Then, a few months later, they told me they’d asked JB to blurb my first novel, The Foundation, and he’d accepted. Better still, the blurb that came back was pretty damn nice. Though I’m not sure book blurbs make a jot of different to sales, especially to ebooks, it was a nice milestone for a new writer to get some kind words from one of my favourites.

This was only the second nicest thing he’d done for me. Months earlier, when I got the offer to publish with Momentum, I’d shot JB a message asking for some advice. The reply I got was both short and immensely valuable, and I ended up signing with them the next day. Eighteen months and three books later, I can confidently say I made the right decision.

These two things, though fairly small, were a bit of a buzz and an immense help, respectively. In a tough industry, a couple of small favours or bits of advice were hugely valuable. This was from a guy whose writing I respected and enjoyed, but who owed me absolutely nothing. We’ve now met shared a few beers and a chat around the festival circuit – where a few laughs and more advice has followed.

This support – from JB and a few other writers that I’m privelidged to know – has shown me the importance of ‘paying it forward’. That doesn’t mean I’ll read your manuscript, or introduce you to my publisher, or anything else that takes up way too much time or compromises me professionally. But I do my best to give advice when asked, buy Australian authors and give others a ‘nudge’ when I can.

Many of us – published writers, those who are working towards it and those who dream of it – are all climbing a mountain. Some never get any altitude at all, some make it a part of the way up and give up. Others fall. Very, very few make it to the top. Some see it as a contest, and will kick you down the mountain. Others will give you a hand if, as long as you’re not putting too much weight on them.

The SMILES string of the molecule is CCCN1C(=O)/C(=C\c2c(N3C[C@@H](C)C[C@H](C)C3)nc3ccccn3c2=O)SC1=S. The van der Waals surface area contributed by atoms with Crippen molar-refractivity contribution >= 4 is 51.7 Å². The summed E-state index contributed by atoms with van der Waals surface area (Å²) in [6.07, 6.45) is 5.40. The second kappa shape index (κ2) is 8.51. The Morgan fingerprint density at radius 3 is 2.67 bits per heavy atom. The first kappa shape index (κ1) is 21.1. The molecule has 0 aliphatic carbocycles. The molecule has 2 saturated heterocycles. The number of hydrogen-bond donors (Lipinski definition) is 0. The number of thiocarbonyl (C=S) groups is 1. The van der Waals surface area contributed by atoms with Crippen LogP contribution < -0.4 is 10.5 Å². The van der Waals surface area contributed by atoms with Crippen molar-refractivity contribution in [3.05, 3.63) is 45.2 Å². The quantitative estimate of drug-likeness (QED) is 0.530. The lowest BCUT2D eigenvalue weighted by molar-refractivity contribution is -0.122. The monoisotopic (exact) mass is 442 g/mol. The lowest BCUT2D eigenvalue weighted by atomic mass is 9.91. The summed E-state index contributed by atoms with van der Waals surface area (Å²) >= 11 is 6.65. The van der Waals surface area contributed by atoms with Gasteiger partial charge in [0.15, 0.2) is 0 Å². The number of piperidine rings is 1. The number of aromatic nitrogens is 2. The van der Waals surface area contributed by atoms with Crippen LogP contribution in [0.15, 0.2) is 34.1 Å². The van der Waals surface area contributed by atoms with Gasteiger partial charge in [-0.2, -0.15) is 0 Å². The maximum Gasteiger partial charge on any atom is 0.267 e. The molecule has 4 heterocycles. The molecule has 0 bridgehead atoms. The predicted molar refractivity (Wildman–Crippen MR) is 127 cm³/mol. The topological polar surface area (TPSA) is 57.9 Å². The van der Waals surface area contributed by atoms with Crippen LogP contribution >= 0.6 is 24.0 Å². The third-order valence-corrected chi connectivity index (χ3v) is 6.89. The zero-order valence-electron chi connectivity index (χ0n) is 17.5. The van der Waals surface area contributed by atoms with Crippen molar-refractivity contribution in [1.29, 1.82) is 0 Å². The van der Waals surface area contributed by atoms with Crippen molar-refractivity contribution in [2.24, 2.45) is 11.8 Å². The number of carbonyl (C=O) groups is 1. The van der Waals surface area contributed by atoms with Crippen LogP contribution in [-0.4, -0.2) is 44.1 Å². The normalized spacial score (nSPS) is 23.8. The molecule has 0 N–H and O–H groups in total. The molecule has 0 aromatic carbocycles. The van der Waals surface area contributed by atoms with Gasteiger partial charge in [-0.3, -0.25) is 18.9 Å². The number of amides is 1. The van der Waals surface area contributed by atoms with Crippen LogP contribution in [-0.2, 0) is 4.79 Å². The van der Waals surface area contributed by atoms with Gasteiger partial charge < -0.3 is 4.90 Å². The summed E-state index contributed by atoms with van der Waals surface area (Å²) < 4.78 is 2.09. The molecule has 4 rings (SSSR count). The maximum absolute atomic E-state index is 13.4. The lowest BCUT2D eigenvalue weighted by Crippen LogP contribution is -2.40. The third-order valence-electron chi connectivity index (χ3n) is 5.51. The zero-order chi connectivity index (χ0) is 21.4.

A few at the top get to enjoy the view, but most of the rest are just working our way up or trying not to fall. All we can do is keep working, hope readers enjoy the result and give each other a hand where we can. Now, with the release last week of my third book – Nations Divided –and the initial three book deal in the bag, I’m working on a few other things.

There’s no certainty at all, but I’m still loving the climb. Having others beside me to share it with just makes it all the more fun.

Steve P. Vincent is the author of the Jack Emery series of political thrillers – The Foundation, State of Emergency and Nations Divided. Connect with him on the web, Facebook, Twitter or Goodreads.

11 Responses to ‘"Paying it forward – writers helping writers". Guest Post by Steve Vincent’

KreepyKrawly has opinions thus...

Posted December 15, 2015
Well if our lord and master has blurbed your books, we better give them a try... BTW Amazon has the prequel and first book in the series for nix... And I'm all for supporting Aussie authors.

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NBlob would have you know...

Posted December 15, 2015
I thought only serial killers & assassins used Name Initial Name*.
Nice one JB, I love it when talking & drinking beer actually help. But it's not like you vaccinated a dam or something.
* & Presidents.

NBlob would have you know...

Posted December 15, 2015
& Well played Mr Vincent. Damn well played.

Darth Greybeard reckons...

Posted December 16, 2015
Wrong again NBlob. I also go by Name Initial Name, at least on financial correspondence. Your lamentable so-called theory is thus utterly disproved.

NBlob has opinions thus...

Posted December 17, 2015
I'd suggest it proves it.

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Paul_Nicholas_Boylan has opinions thus...

Posted December 16, 2015